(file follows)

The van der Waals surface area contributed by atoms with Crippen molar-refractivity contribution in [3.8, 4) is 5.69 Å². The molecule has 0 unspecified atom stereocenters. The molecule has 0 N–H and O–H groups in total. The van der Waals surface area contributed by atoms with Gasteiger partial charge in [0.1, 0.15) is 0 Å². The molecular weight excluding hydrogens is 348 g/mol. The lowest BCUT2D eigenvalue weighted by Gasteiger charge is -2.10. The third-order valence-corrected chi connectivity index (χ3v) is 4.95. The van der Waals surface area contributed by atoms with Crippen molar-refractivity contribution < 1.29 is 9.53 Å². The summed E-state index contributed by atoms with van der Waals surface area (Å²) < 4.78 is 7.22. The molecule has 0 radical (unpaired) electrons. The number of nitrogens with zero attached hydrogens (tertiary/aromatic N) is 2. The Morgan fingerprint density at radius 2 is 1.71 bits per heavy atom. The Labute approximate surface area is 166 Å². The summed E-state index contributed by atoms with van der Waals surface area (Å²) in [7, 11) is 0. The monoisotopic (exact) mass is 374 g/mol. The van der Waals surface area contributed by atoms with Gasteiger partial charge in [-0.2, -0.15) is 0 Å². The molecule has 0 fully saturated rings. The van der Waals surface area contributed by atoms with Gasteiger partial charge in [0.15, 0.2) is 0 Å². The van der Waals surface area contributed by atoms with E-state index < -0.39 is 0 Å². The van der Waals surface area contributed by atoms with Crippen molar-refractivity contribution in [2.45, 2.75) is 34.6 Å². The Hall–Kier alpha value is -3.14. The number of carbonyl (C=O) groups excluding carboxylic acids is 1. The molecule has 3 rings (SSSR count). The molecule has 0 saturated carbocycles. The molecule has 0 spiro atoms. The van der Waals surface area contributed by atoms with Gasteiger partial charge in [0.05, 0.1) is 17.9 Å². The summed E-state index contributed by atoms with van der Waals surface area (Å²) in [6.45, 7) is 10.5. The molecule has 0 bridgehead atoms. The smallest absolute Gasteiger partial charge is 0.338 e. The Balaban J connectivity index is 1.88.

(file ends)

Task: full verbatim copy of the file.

The van der Waals surface area contributed by atoms with Crippen molar-refractivity contribution in [3.8, 4) is 5.69 Å². The molecule has 0 unspecified atom stereocenters. The molecule has 0 N–H and O–H groups in total. The van der Waals surface area contributed by atoms with Gasteiger partial charge in [0.1, 0.15) is 0 Å². The molecular weight excluding hydrogens is 348 g/mol. The lowest BCUT2D eigenvalue weighted by Gasteiger charge is -2.10. The third-order valence-corrected chi connectivity index (χ3v) is 4.95. The van der Waals surface area contributed by atoms with Crippen molar-refractivity contribution < 1.29 is 9.53 Å². The summed E-state index contributed by atoms with van der Waals surface area (Å²) < 4.78 is 7.22. The molecule has 0 radical (unpaired) electrons. The number of nitrogens with zero attached hydrogens (tertiary/aromatic N) is 2. The Morgan fingerprint density at radius 2 is 1.71 bits per heavy atom. The Labute approximate surface area is 166 Å². The summed E-state index contributed by atoms with van der Waals surface area (Å²) in [7, 11) is 0. The monoisotopic (exact) mass is 374 g/mol. The van der Waals surface area contributed by atoms with Gasteiger partial charge in [-0.2, -0.15) is 0 Å². The molecule has 0 fully saturated rings. The van der Waals surface area contributed by atoms with Gasteiger partial charge in [0.15, 0.2) is 0 Å². The van der Waals surface area contributed by atoms with E-state index < -0.39 is 0 Å². The van der Waals surface area contributed by atoms with Crippen molar-refractivity contribution in [2.45, 2.75) is 34.6 Å². The Hall–Kier alpha value is -3.14. The number of carbonyl (C=O) groups excluding carboxylic acids is 1. The molecule has 3 rings (SSSR count). The molecule has 0 saturated carbocycles. The molecule has 0 spiro atoms. The van der Waals surface area contributed by atoms with Gasteiger partial charge in [0.05, 0.1) is 17.9 Å². The summed E-state index contributed by atoms with van der Waals surface area (Å²) in [6.45, 7) is 10.5. The molecule has 0 bridgehead atoms. The smallest absolute Gasteiger partial charge is 0.338 e. The Balaban J connectivity index is 1.88.